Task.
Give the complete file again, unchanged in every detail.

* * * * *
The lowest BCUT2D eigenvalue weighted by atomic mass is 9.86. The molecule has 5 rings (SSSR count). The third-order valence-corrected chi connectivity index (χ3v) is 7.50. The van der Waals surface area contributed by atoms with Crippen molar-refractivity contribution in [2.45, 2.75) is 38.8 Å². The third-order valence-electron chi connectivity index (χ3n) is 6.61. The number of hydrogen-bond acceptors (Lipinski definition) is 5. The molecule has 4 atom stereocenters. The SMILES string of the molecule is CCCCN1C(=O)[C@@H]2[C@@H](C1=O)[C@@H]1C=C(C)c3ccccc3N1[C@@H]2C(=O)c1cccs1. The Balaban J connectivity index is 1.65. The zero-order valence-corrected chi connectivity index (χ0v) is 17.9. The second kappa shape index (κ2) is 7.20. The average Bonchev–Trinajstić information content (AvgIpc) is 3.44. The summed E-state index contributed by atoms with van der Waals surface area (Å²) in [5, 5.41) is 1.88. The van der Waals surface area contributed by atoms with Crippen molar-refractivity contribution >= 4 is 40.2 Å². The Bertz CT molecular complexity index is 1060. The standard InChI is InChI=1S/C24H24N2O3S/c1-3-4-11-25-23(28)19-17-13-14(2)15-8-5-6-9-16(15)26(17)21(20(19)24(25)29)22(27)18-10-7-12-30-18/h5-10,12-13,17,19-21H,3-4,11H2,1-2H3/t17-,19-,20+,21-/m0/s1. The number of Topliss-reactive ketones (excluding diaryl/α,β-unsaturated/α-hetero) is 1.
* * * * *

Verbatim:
The lowest BCUT2D eigenvalue weighted by atomic mass is 9.86. The molecule has 5 rings (SSSR count). The third-order valence-corrected chi connectivity index (χ3v) is 7.50. The van der Waals surface area contributed by atoms with Crippen molar-refractivity contribution in [2.45, 2.75) is 38.8 Å². The third-order valence-electron chi connectivity index (χ3n) is 6.61. The number of hydrogen-bond acceptors (Lipinski definition) is 5. The molecule has 4 atom stereocenters. The SMILES string of the molecule is CCCCN1C(=O)[C@@H]2[C@@H](C1=O)[C@@H]1C=C(C)c3ccccc3N1[C@@H]2C(=O)c1cccs1. The Balaban J connectivity index is 1.65. The zero-order valence-corrected chi connectivity index (χ0v) is 17.9. The second kappa shape index (κ2) is 7.20. The average Bonchev–Trinajstić information content (AvgIpc) is 3.44. The summed E-state index contributed by atoms with van der Waals surface area (Å²) in [5, 5.41) is 1.88. The van der Waals surface area contributed by atoms with Crippen molar-refractivity contribution >= 4 is 40.2 Å². The Bertz CT molecular complexity index is 1060. The standard InChI is InChI=1S/C24H24N2O3S/c1-3-4-11-25-23(28)19-17-13-14(2)15-8-5-6-9-16(15)26(17)21(20(19)24(25)29)22(27)18-10-7-12-30-18/h5-10,12-13,17,19-21H,3-4,11H2,1-2H3/t17-,19-,20+,21-/m0/s1. The number of Topliss-reactive ketones (excluding diaryl/α,β-unsaturated/α-hetero) is 1.